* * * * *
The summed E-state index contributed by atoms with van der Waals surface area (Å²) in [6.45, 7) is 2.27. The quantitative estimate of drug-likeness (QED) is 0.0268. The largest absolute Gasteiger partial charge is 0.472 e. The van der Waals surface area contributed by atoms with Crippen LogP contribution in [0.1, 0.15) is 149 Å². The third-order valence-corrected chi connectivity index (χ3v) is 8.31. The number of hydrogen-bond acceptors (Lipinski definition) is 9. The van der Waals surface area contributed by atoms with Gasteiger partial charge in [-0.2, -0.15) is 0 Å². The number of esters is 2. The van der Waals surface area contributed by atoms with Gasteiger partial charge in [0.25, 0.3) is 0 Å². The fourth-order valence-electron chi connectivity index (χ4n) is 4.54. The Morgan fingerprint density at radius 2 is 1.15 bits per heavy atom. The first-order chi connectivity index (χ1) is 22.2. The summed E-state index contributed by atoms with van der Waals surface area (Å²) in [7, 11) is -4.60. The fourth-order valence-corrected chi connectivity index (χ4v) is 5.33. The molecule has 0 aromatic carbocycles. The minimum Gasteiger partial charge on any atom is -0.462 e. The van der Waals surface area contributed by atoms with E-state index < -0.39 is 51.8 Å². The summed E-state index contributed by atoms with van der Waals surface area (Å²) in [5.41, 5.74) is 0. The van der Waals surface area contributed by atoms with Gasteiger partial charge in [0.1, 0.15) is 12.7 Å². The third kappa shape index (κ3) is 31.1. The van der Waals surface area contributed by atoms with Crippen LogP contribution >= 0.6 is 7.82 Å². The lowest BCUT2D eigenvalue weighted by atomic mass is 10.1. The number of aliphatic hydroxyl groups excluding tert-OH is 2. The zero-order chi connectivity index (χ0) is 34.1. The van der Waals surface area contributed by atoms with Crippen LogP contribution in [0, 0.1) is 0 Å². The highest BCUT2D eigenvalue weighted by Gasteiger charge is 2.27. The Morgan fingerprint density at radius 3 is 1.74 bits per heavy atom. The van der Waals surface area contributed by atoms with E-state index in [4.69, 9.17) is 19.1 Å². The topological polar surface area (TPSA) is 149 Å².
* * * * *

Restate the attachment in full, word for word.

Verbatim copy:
The summed E-state index contributed by atoms with van der Waals surface area (Å²) in [6.45, 7) is 2.27. The quantitative estimate of drug-likeness (QED) is 0.0268. The largest absolute Gasteiger partial charge is 0.472 e. The van der Waals surface area contributed by atoms with Crippen LogP contribution in [0.1, 0.15) is 149 Å². The third-order valence-corrected chi connectivity index (χ3v) is 8.31. The number of hydrogen-bond acceptors (Lipinski definition) is 9. The van der Waals surface area contributed by atoms with Gasteiger partial charge in [-0.2, -0.15) is 0 Å². The number of esters is 2. The van der Waals surface area contributed by atoms with Gasteiger partial charge in [0.25, 0.3) is 0 Å². The fourth-order valence-electron chi connectivity index (χ4n) is 4.54. The Morgan fingerprint density at radius 2 is 1.15 bits per heavy atom. The first-order chi connectivity index (χ1) is 22.2. The summed E-state index contributed by atoms with van der Waals surface area (Å²) in [7, 11) is -4.60. The fourth-order valence-corrected chi connectivity index (χ4v) is 5.33. The molecule has 0 aromatic carbocycles. The minimum Gasteiger partial charge on any atom is -0.462 e. The van der Waals surface area contributed by atoms with E-state index < -0.39 is 51.8 Å². The summed E-state index contributed by atoms with van der Waals surface area (Å²) in [5.41, 5.74) is 0. The van der Waals surface area contributed by atoms with Gasteiger partial charge in [0.1, 0.15) is 12.7 Å². The third kappa shape index (κ3) is 31.1. The van der Waals surface area contributed by atoms with Crippen LogP contribution >= 0.6 is 7.82 Å². The lowest BCUT2D eigenvalue weighted by atomic mass is 10.1. The number of aliphatic hydroxyl groups excluding tert-OH is 2. The zero-order chi connectivity index (χ0) is 34.1. The van der Waals surface area contributed by atoms with Crippen LogP contribution in [0, 0.1) is 0 Å². The highest BCUT2D eigenvalue weighted by Gasteiger charge is 2.27. The Morgan fingerprint density at radius 3 is 1.74 bits per heavy atom. The van der Waals surface area contributed by atoms with E-state index in [4.69, 9.17) is 19.1 Å². The topological polar surface area (TPSA) is 149 Å².